A Friendly Keyword 

by Megan Danslow 


The Google dictionary defines “friend” as follows;




noun: friend; plural noun: friends; noun: Friend; plural noun: Friends

a person with whom one has a bond of mutual affection, typically one exclusive of sexual or family relations.”she’s a friend of mine”

a member of the Religious Society of Friends; a Quaker.

Urban dictionary’s definitions is as follows; [A person] who [is] aware of how retarded you are and still manage[s] to be seen in public with you. People who make you laugh till you pee your pants. people who cry for you when one of your special items disappear. when you don’t have enough money to get a ice cream, they chip in. Knows all of your internet passwords. Who would never make you cry just to be mean.

The keyword I have chosen to write about and defend its importance is ‘friend’. As seen in the above definitions, based on the context, ‘friend’ can be defined in many ways. I believe however, in today’s society and history passed, the definition extends much further than those listed above.

Today, friend is also used as a verb;

verb: friend; 3rd person present: friends; gerund or present participle: friending; past tense: friended; past participle: friended

add (someone) to a list of friends or contacts on a social networking website.”I am friended by 29 people who I have not friended back”

However it has also been used in this way for a longer part of history;

befriend (someone).

We use the word friend; to describe people we like in a romantic or sexual way; “he’s just a friend” “oh yeah? A friend?”


To describe people we don’t really like; “yeah, I guess we’re friends”


And the way in which we say the word tells a lot about a relationship between two or more people.


BFFL (best friends for life), besties or bestie babes are all modern takes on the term “best friend”. A term often used loosely to describe our one or few closest friends. I still remember being asked as a child constantly who my best friend was and saying regularly “I’ll be your best friend” in return for food, company or other enjoyable gifts from others.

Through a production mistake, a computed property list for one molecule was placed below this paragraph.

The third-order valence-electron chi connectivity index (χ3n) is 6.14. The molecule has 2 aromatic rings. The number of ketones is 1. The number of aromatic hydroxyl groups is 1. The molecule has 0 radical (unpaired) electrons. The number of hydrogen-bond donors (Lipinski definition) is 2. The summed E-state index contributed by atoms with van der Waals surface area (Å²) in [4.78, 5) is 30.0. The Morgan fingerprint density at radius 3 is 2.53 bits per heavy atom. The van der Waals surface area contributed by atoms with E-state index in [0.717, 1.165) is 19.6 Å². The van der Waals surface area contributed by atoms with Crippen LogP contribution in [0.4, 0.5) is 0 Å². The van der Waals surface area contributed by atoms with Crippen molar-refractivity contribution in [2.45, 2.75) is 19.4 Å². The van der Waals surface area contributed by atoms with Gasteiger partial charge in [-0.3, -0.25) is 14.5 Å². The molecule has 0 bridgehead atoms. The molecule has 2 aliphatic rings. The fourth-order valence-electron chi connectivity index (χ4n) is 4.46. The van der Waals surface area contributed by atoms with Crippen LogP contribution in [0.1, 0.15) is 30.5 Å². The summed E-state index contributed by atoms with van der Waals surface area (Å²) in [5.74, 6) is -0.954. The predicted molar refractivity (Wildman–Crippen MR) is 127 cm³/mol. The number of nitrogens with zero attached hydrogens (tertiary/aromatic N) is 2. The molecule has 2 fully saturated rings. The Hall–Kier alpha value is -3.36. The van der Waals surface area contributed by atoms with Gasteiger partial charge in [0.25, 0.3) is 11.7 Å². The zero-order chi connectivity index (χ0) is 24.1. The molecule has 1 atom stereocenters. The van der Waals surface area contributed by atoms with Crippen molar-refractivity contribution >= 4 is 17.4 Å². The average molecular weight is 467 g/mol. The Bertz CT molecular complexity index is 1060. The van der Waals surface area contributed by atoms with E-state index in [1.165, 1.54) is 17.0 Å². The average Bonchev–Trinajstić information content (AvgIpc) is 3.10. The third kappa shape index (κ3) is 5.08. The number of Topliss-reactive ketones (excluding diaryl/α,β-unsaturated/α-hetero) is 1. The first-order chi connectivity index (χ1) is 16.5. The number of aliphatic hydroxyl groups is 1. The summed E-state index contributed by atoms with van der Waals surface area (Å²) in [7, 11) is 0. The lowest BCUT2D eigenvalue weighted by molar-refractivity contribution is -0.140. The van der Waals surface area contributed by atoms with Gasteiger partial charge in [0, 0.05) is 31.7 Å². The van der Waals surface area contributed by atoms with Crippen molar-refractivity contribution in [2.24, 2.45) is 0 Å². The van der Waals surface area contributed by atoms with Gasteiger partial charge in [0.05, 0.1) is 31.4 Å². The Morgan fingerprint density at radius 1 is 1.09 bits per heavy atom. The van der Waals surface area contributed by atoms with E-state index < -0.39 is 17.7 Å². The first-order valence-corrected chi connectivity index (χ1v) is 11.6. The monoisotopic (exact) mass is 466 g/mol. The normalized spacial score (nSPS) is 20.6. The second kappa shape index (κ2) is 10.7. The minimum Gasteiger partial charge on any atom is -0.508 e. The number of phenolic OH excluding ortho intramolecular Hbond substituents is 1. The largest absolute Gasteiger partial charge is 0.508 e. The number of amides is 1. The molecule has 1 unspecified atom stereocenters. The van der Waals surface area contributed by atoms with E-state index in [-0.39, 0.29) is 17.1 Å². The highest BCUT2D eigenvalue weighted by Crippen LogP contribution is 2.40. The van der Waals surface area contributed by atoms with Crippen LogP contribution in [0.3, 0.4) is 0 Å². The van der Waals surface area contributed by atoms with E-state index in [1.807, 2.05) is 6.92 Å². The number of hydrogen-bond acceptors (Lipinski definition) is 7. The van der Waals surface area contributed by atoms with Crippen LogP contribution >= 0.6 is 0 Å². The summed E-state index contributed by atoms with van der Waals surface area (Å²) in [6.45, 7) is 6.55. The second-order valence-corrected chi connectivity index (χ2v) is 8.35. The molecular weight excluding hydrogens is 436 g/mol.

As I grew older and the word friend took on new meanings, this attitude of “be your friend if…” remained relevant. In my early high school days, a time of the Black Eyed Peas and myspace, top friends (a friend ranking system on the social media platform myspace) took the part of the best friend I was asking for food. “Top friend me and I’ll top friend you back”, “OMG she top friended her boyfriend over me, what ever happened to sisters over misters” were definitely sentences to be heard in my year eight locker room.


The “friendzone” has also become a meaning closely associated with the word friend, defined by Urban Dictionary as:

“What you attain after you fail to impress a woman you’re attracted to. Usually initiated by the woman saying, “You’re such a good friend”. Usually associated with long days of suffering and watching your love interest hop from one bad relationship to another. Verb tense is “Friend-ed”.

“I spent all that money on a date, just to find out she put me in the Friend Zone(said with eerie echo).” “You know that hot girl I’ve been talking to? She just Friend-ed me.”


I believe the word friend takes on a different meaning for anyone who thinks about it. Based on the individual, different experiences, people and meanings come to mind. For this reason, “friend” is a keyword for everyone in the 21st century.

In this day and age, we all want many friends, yet we also want true friends. A friend is something we all try to be and something we can all relate to. For this reason I believe this is a keyword, with many definitions, specific to the individual using the word. The word has been used to describe countless situations and relationships and continually undergoes change, taking on new meaning and demonstrating its relevance. Friend; a true keyword of the 21st century.


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